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  Talk Elections
  General Politics
  Political Debate (Moderators: Babette d'Interlaken, Apocrypha)
  should soft and hardware companies be forced to put in a "backdoor" for the Feds
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Question: should soft and hardware companies be forced to put in a "backdoor" for the Feds
#1
yes, to keep us safe from bad guys
 
#2
no, to keep us safe from bad government
 
#3
I don't know yet
 
#4
I know, but I'm not telling you
 
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Total Voters: 17

Author Topic: should soft and hardware companies be forced to put in a "backdoor" for the Feds  (Read 439 times)
dead0man
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« on: February 13, 2020, 06:12:42 am »

NY Times story
Quote
The Justice Department has renewed its fight for access to encrypted communications, arguing that it is a vital crime-fighting tool even as technology companies and advocates have countered that it will threaten individual privacy.

Attorney General William P. Barr took aim at Facebook’s plan to make WhatsApp and its other messaging services more secure, pressing its chief executive, Mark Zuckerberg, to create a loophole to that goal of full encryption. The Justice Department said that investigators needed lawful access to encrypted communications to fight terrorism, organized crime and child pornography.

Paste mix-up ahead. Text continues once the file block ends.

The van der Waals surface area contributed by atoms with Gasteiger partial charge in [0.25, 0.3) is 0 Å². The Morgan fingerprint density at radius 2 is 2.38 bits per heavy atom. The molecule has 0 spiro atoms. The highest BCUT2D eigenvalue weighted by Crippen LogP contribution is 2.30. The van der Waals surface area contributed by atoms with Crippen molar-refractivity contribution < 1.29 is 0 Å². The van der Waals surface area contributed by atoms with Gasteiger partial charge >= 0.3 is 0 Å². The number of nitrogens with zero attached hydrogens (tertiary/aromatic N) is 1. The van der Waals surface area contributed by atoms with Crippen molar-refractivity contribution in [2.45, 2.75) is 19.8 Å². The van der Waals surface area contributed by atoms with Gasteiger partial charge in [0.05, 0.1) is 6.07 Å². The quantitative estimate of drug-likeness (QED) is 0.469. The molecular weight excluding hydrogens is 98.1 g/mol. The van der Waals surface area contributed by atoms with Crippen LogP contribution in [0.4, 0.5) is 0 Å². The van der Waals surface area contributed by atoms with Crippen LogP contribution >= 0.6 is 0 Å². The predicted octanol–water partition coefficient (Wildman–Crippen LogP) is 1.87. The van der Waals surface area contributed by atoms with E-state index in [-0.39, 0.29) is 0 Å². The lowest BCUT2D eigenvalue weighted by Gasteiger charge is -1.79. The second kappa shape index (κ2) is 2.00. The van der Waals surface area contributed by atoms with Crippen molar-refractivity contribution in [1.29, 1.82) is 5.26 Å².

“Companies should not deliberately design their systems to preclude any form of access to content even for preventing or investigating the most serious crimes,” Mr. Barr, joined by his British and Australian counterparts, wrote in a letter to Mr. Zuckerberg that was reviewed by The New York Times and dated Friday. BuzzFeed News first reported on the letter.
and before you vote against because it's a Trump administration doing it, Obama pushed for it too.

The tech companies are against it, obviously
Quote
Tech company officials have said that strong encryption is necessary to protect legitimate users of their platforms all over the world, including journalists and government critics. Facebook respects the role of law enforcement but believes people have a right to communicate privately online, said Andy Stone, a company spokesman.

“End-to-end encryption already protects the messages of over a billion people every day,” Mr. Stone said. “We strongly oppose government attempts to build back doors because they would undermine the privacy and security of people everywhere.”

With 1.5 billion users, Facebook’s WhatsApp is perhaps the world’s most commonly used encrypted communications platform. Privacy experts and tech company officials said that creating a back door would effectively destroy the secrecy of such platforms.
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“We are being spied upon by everybody and everywhere,” said Susan Landau, a Tufts University computer security professor. “It is very easy to listen in on communications. Securing data is a clear national security interest.”
and some of our top allies are begging for it too
Quote